Send in The Chairs

Clown-influenced staging of the Ionesco farce hits most of its marks

THE CHAIRS by Eugene Ionesco, directed by Jim Warren (Soulpepper). Young Centre (55 Mill). Runs in rep to September 6. $29-$54, stu/rush $18, youth rush $5. See Continuing, page 83. 416-866-8666. Rating: NNNN

Absurdity doesn’t always age well – or at least Theatre of the Absurd doesn’t. But while Eugene Ionesco‘s 1952 The Chairs has a dated feel, the Soulpepper production, directed with energy and feeling by Jim Warren , sidesteps the script’s problems, moving us to laughter and moments of sadness. Subtitled A Tragic Farce, the piece is set on an island where the Old Man and Old Woman eagerly await a party of visitors who will hear the Man’s solution to world problems. Since he can’t speak well himself, he’s invited an Orator to deliver his vital message.

In Sue LePage‘s salt-eaten, decaying set of flowing walls and multiple doors, with Richard Feren‘s sound design providing a slightly unreal atmosphere, the elderly twosome soothe each other, bicker and play games while they await their guests, who turn out to be invisible to the audience though not to the couple.

Warren emphasizes the pair’s clown aspect, and Oliver Dennis and Kristen Thomson are skilled at playing the goofy humour tinged with melancholy. They know how to suggest this couple’s long-term relationship, in which control shifts back and forth.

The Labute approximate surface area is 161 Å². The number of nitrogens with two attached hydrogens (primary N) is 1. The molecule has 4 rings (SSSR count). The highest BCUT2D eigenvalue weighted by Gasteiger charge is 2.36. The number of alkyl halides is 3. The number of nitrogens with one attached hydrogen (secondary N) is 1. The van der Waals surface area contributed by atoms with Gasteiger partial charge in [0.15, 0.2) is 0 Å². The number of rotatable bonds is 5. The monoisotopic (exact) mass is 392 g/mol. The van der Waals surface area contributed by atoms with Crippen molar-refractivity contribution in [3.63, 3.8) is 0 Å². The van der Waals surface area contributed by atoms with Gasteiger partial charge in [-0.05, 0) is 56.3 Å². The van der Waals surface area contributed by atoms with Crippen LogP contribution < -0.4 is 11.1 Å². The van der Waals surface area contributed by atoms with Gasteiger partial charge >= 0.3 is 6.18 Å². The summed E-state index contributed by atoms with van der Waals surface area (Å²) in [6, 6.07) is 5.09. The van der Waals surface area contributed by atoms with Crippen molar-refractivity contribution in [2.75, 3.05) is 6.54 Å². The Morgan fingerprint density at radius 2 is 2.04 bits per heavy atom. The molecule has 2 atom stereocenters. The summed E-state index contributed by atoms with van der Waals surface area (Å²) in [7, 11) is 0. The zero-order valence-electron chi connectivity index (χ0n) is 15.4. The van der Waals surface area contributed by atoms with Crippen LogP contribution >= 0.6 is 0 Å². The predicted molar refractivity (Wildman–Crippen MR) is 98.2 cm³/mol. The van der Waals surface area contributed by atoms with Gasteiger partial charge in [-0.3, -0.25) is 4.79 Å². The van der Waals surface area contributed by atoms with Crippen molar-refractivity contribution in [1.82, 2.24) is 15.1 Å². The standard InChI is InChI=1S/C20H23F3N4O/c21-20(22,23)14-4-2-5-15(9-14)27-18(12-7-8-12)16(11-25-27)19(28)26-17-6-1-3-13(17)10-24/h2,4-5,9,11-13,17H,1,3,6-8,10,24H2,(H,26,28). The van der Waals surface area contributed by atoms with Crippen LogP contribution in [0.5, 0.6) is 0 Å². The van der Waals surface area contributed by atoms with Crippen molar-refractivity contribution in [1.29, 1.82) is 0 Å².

The comic highlight of the production has the two racing back and forth to the calls of “more guests, more chairs” as visitors arrive fast and furious and the couple furnish the stage with dozens of chairs to mad, unheard rhythms. The actors handle the farcical action with acrobatic zest the backstage choreography must be as insane as what we see onstage.

Kevin Bundy caps the action as an elegant Orator who could have just left a Hollywood party. The contrast between his look and his message is properly ironic.

Martin Crimp ‘s translation, with its occasional Dr. Seuss-like rhymes and cadences, is melodically playable, but he can’t get around the repetitious and predictable quality of Ionesco’s script. Still, Warren and company make this musical Chairs a game worth playing.

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